Setting up a Baby Nursery on a Budget

setting up baby nursery

You’ve found out you’re pregnant and probably preparing lists of things you’re going to need for the new baby. Wouldn’t it be helpful to know what is a need and what you can do without? I’ve been a registered midwife for over 30 years and I can help you navigate all of this parenting malarkey like a totalpro. And save you a heap of money .

A Cot

This is a must buy and it’s something your baby is going to use for up to three years. It needs to be SIDS (red nose) safe and conform to safety guidelines. If you buy a second hand cot you will need a brand new cot mattress. Using a second hand mattress has been linked to an increase in SIDS risk. Your baby can use a cot from birth, so you don’t need a bassinet. A great option is to but a dock-a-tot or snuggle pod into the cot to help the transition to the fourth trimester.

https://rednose.org.au/section/safe-sleeping

https://www.lullabytrust.org.uk

Cot prices can vary from as little as $299 AUD for an IKEA cot with $49-99 for a mattress. Tasman Essentials sell a Palermo cot for a very low $199 from eco-sustainable wood and a mattress for $99.95. Buy a mattress protector and your mattress will last a long time. A lot of cots transition to a toddler bed. The IKEA cot and the Tasman Essentials cot both transform into a toddler bed by removing a cot side. This gives you the best value for money and means your cot can be in use till they grow too long for the cot, usually by age 3-4 years.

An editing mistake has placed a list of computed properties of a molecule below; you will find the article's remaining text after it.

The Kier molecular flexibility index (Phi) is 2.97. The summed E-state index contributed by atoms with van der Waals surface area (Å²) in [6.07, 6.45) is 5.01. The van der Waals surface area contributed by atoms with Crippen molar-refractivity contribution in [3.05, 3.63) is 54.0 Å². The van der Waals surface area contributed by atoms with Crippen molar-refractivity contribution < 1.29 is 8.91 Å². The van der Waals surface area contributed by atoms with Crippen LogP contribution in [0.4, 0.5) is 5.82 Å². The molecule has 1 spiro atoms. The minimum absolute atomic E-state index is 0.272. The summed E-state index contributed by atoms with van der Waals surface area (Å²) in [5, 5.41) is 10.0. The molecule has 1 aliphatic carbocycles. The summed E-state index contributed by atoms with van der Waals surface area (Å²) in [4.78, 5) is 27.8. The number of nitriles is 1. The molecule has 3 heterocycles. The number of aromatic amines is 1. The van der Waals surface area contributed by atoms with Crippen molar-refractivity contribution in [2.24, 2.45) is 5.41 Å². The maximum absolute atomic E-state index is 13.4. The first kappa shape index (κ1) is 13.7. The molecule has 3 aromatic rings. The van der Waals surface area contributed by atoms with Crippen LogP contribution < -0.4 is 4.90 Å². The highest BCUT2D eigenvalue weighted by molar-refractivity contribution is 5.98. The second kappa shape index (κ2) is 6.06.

A Feeding Chair

Before you had your baby, most of you would have been surprised at how much time you would spend sitting down, feeding your new baby. You will spend maybe as many as 8-10 hours sitting feeding! Breastfed babies feed 6-8 times a day and often for an hour at each feed. Babies are quite heavy little bundles often weighing in at 3.5 – 4.0kg mark. Imagine the pressure that cute little bundle is going to place on your back, your hands and wrists and your neck.

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You will find yourself aching and hurting in a whole lot of new places. Pregnancy releases a hormone called Relaxin and this hormone literally makes your joints relax, become supple and more prone to damage as we overuse them. I’ve heard many mums having to attend the chiropractor, physiotherapist for back pain or the hand clinic for wrist splints.

A really comfortable breastfeeding chair with a footstool is crucial for successful breastfeeding. Up to 50% of breastfeeding problems are caused by incorrect positioning, which in turn leads to incorrect attachment and nipple damage. Ouch!

If the mother feels comfortable and her back is pain-free, her milk will flow more freely.

A good cost effective feeding chair is the IKEA PELLO for $79 and matching footstool at $49.

A Chest of Drawers with a Foam Changing Mat

Nappy changing tables can be helpful but they are a hefty price to buy. A great alternative is to buy a secondhand Chest of Drawers and place a foam changing mat on the top. You can easily save $200-300 dollars on this one alternative.